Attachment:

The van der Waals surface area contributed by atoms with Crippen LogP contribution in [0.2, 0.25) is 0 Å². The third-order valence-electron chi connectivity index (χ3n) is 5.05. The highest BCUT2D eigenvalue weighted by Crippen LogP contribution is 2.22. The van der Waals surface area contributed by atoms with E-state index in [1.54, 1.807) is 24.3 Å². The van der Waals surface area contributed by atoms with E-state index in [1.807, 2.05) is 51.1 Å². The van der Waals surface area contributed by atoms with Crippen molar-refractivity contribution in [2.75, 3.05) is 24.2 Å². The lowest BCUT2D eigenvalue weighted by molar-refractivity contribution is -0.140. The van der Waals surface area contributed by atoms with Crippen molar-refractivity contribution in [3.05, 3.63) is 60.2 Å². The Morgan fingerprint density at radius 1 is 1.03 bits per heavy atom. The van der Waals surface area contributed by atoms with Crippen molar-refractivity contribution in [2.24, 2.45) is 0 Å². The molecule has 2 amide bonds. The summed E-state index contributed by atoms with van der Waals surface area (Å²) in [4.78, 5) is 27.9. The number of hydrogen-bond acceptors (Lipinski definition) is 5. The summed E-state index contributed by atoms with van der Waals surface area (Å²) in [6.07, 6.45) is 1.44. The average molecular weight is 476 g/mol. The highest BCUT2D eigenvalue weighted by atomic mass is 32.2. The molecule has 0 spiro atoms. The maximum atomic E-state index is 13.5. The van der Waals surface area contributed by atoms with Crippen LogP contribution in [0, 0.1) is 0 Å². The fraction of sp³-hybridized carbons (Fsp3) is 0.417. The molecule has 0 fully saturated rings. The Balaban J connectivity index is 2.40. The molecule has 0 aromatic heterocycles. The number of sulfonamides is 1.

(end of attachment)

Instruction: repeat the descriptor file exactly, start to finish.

The van der Waals surface area contributed by atoms with Crippen LogP contribution in [0.2, 0.25) is 0 Å². The third-order valence-electron chi connectivity index (χ3n) is 5.05. The highest BCUT2D eigenvalue weighted by Crippen LogP contribution is 2.22. The van der Waals surface area contributed by atoms with E-state index in [1.54, 1.807) is 24.3 Å². The van der Waals surface area contributed by atoms with E-state index in [1.807, 2.05) is 51.1 Å². The van der Waals surface area contributed by atoms with Crippen molar-refractivity contribution in [2.75, 3.05) is 24.2 Å². The lowest BCUT2D eigenvalue weighted by molar-refractivity contribution is -0.140. The van der Waals surface area contributed by atoms with Crippen molar-refractivity contribution in [3.05, 3.63) is 60.2 Å². The Morgan fingerprint density at radius 1 is 1.03 bits per heavy atom. The van der Waals surface area contributed by atoms with Crippen molar-refractivity contribution in [2.24, 2.45) is 0 Å². The molecule has 2 amide bonds. The summed E-state index contributed by atoms with van der Waals surface area (Å²) in [4.78, 5) is 27.9. The number of hydrogen-bond acceptors (Lipinski definition) is 5. The summed E-state index contributed by atoms with van der Waals surface area (Å²) in [6.07, 6.45) is 1.44. The average molecular weight is 476 g/mol. The highest BCUT2D eigenvalue weighted by atomic mass is 32.2. The molecule has 0 spiro atoms. The maximum atomic E-state index is 13.5. The van der Waals surface area contributed by atoms with Crippen LogP contribution in [0, 0.1) is 0 Å². The fraction of sp³-hybridized carbons (Fsp3) is 0.417. The molecule has 0 fully saturated rings. The Balaban J connectivity index is 2.40. The molecule has 0 aromatic heterocycles. The number of sulfonamides is 1.